Sow Your Own
Starting eggplants from seed sown indoors opens the door to an amazing range of varieties that are typically not available as transplants at nurseries.
Opt for fun varieties. Baker Creek Heirloom Seeds lists more than 60 eggplant varieties, including "Listada de Gandia', an Italian heirloom that gardening writer Rosalind Creasy names as one of her favorites. Kitazawa Seed offers a range of Asian varieties, such as 'Konasu', a marble-sized Japanese eggplant with deep purple skin.
Start early. Sow seed about 9 weeks prior to planting-out date—for instance, to plant out in the first week of June, sow seeds the last week of March. Eggplant seeds germinate best in soil that is above 75°F, so place the seed trays on an electric heat mat.
Give them room. Eggplant seedlings grow fairly slowly. When the seedlings reach 2 or 3 inches tall, transplant into 4-inch pots to allow room for strong root systems to develop.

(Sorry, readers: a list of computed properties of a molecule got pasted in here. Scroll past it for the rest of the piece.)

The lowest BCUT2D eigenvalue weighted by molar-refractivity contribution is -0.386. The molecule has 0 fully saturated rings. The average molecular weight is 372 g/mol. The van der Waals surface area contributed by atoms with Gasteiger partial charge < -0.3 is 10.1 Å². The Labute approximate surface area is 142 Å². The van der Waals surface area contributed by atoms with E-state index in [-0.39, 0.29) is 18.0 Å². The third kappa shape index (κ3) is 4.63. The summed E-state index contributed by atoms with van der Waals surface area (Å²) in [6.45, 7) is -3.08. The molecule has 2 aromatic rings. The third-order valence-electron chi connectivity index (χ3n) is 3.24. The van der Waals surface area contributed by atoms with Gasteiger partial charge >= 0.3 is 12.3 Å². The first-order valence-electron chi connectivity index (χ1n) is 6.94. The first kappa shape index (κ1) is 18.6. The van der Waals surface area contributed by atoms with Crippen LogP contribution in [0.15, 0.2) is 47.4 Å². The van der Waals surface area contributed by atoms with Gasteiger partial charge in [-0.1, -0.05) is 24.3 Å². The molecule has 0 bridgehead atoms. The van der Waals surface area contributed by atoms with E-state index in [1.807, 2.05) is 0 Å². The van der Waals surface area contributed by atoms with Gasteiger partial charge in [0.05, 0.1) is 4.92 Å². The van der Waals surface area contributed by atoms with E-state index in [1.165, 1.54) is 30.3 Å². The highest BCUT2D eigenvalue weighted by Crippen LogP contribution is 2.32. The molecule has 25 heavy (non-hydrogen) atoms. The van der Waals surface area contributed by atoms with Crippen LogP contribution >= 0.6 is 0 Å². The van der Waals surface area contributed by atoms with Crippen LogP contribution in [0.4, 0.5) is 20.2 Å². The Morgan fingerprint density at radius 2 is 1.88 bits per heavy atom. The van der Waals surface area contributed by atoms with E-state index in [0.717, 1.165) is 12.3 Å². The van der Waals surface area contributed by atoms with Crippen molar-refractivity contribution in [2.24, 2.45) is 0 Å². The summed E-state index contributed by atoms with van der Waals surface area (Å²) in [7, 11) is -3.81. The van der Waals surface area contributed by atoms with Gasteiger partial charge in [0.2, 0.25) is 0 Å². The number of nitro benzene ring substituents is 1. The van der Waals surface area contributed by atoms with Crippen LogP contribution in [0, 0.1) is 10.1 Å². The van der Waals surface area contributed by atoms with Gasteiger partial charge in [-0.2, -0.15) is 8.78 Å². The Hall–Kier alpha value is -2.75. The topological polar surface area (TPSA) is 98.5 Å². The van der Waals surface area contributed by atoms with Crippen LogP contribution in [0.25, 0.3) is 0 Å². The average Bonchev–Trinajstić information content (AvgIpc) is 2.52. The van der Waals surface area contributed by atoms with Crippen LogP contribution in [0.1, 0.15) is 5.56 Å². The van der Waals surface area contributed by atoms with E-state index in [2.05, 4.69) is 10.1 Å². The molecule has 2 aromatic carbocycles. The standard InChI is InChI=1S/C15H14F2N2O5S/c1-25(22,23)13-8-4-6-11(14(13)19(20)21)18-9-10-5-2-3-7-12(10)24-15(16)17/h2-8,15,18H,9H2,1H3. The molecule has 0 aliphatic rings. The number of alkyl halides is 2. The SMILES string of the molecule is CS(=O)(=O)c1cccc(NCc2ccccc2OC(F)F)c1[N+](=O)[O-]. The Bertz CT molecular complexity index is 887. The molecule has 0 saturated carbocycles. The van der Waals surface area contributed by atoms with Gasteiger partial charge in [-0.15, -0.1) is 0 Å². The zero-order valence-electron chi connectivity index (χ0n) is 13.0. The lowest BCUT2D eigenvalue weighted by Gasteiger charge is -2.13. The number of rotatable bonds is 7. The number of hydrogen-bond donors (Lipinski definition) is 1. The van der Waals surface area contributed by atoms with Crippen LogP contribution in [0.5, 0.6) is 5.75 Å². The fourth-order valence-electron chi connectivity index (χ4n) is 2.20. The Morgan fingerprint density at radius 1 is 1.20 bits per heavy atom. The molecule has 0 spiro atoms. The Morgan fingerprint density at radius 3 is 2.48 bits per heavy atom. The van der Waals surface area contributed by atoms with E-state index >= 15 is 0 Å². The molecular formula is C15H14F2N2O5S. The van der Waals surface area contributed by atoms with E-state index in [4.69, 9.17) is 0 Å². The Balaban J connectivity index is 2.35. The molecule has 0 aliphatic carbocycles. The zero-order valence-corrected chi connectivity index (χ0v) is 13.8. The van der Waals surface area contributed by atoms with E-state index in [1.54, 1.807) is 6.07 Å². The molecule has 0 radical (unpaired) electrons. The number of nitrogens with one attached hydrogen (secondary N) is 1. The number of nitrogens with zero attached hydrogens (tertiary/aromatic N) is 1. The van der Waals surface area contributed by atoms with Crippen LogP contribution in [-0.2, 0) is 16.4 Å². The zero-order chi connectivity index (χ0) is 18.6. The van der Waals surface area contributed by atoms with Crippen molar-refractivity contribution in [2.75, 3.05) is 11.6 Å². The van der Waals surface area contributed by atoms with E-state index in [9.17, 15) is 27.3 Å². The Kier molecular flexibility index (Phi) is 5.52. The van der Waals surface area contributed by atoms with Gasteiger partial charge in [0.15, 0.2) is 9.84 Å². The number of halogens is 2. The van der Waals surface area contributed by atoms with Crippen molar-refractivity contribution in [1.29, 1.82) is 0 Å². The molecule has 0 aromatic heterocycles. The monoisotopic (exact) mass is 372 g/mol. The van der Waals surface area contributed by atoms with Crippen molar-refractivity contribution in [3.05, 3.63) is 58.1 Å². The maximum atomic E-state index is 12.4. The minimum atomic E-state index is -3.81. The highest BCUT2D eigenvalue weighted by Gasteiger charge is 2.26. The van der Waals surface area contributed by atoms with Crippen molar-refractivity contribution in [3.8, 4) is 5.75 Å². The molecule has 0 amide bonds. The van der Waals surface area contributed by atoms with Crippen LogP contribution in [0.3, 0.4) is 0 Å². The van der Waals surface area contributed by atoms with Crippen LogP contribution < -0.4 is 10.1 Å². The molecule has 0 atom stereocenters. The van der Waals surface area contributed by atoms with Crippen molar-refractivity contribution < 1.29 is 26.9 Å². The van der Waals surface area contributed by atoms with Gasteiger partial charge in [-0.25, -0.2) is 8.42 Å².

Harden off thoroughly. Before transplanting, transition the seedlings to the garden by gradually lengthening the time they are exposed to outdoor conditions. A 10-day hardening-off period is usually adequate.
Pretty in Pots
Eggplants grow well in containers. The technique is especially helpful in cool climates, because you can move the pot to a sunny, warm, sheltered spot. Rosalind Creasy gives the following advice:
Keep it clean. "I've had great success preventing disease by planting eggplants in containers filled with sterile potting mix," says Creasy. Empty and clean the pots annually before adding fresh potting mix.
Ornament the edibles. Plant the eggplant in the center of the container and surround it with colorful annual flowers, such as purple and pink petunias that will trail over the sides, suggests Creasy.
Go big. "When eggplants are grown in containers that are at least a foot-and-a-half off the ground, the flea beetles don't seem to find them as easily," notes Creasy.